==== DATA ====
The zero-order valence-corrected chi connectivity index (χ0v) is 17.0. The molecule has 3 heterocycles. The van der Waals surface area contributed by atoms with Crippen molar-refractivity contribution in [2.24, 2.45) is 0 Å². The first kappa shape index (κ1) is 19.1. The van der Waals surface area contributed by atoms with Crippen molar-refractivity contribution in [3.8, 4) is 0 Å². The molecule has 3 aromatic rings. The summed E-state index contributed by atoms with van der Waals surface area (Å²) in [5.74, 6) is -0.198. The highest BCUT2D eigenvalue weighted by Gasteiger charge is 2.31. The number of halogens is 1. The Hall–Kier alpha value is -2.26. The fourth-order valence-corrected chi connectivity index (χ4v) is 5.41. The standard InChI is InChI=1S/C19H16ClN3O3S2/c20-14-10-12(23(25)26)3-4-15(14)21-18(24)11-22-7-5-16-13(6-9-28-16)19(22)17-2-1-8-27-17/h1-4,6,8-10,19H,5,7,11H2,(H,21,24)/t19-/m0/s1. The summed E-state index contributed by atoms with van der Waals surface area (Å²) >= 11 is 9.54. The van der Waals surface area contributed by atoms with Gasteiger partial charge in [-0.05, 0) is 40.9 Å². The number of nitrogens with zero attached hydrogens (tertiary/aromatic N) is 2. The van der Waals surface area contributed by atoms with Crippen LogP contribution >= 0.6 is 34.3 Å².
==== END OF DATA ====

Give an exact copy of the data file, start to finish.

The zero-order valence-corrected chi connectivity index (χ0v) is 17.0. The molecule has 3 heterocycles. The van der Waals surface area contributed by atoms with Crippen molar-refractivity contribution in [2.24, 2.45) is 0 Å². The first kappa shape index (κ1) is 19.1. The van der Waals surface area contributed by atoms with Crippen molar-refractivity contribution in [3.8, 4) is 0 Å². The molecule has 3 aromatic rings. The summed E-state index contributed by atoms with van der Waals surface area (Å²) in [5.74, 6) is -0.198. The highest BCUT2D eigenvalue weighted by Gasteiger charge is 2.31. The number of halogens is 1. The Hall–Kier alpha value is -2.26. The fourth-order valence-corrected chi connectivity index (χ4v) is 5.41. The standard InChI is InChI=1S/C19H16ClN3O3S2/c20-14-10-12(23(25)26)3-4-15(14)21-18(24)11-22-7-5-16-13(6-9-28-16)19(22)17-2-1-8-27-17/h1-4,6,8-10,19H,5,7,11H2,(H,21,24)/t19-/m0/s1. The summed E-state index contributed by atoms with van der Waals surface area (Å²) >= 11 is 9.54. The van der Waals surface area contributed by atoms with Gasteiger partial charge in [-0.05, 0) is 40.9 Å². The number of nitrogens with zero attached hydrogens (tertiary/aromatic N) is 2. The van der Waals surface area contributed by atoms with Crippen LogP contribution >= 0.6 is 34.3 Å².